by Francesco Petrarca,
translated by Anthony Mortimer
All you that hear in scattered rhymes the sound
of sighs on which I used to feed my heart
in youthful error when I was in part
another man, and not what I am now,
for the vain hopes, vain sorrows I avow,
the tears and discourse of my varied art,
in any who have played a lover's part
pity I hope to find, and pardon too.
But now I plainly see how I became
a mocking tale that common people tell,
and in myself my self I put to shame;
and of my raving all the fruit is shame,
and penitence, and knowing all too well
that what the world loves is a passing dream.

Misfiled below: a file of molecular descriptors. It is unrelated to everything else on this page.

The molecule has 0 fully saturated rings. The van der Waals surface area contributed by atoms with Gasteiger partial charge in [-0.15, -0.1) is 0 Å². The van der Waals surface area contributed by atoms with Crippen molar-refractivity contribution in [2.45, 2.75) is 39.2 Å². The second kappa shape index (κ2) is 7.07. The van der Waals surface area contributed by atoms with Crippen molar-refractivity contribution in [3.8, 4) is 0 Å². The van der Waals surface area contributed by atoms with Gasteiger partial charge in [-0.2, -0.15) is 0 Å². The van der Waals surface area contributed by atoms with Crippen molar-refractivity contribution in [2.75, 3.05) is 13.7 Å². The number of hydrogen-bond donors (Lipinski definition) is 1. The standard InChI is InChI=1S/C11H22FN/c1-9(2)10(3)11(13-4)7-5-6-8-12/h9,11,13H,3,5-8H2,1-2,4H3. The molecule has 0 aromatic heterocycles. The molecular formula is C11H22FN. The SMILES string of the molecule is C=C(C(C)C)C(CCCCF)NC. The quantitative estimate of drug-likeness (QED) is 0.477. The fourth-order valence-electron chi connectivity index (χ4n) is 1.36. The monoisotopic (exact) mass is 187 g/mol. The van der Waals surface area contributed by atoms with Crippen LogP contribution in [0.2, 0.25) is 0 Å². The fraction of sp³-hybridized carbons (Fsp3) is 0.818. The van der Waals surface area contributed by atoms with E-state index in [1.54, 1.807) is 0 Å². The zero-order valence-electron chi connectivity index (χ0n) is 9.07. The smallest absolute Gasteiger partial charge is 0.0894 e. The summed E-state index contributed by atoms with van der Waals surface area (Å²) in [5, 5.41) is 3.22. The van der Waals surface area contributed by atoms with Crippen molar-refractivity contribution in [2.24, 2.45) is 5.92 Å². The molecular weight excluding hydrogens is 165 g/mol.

Note: A recitation can be heard here.
- Mark Olival-Bartley
- Mark Olival-Bartley studied applied linguistics at Hawaii Pacific University, attaining B.A. and M.A. degrees in Teaching English as a Second Language, and poetry at the City College of New York. He is now writing a dissertation on the sonnets of E. A. Robinson at LMU, where he tutors composition alongside editing flyers on poetry and style. His poems and translations have appeared in journals on both sides of the Atlantic. He is the resident poet at EcoHealth, where his science-themed verse is regularly featured, and a senior copyeditor at Review of International American Studies. He also teaches at Münchner Volkshochschule and leads the Amerikahaus Literaturkreis.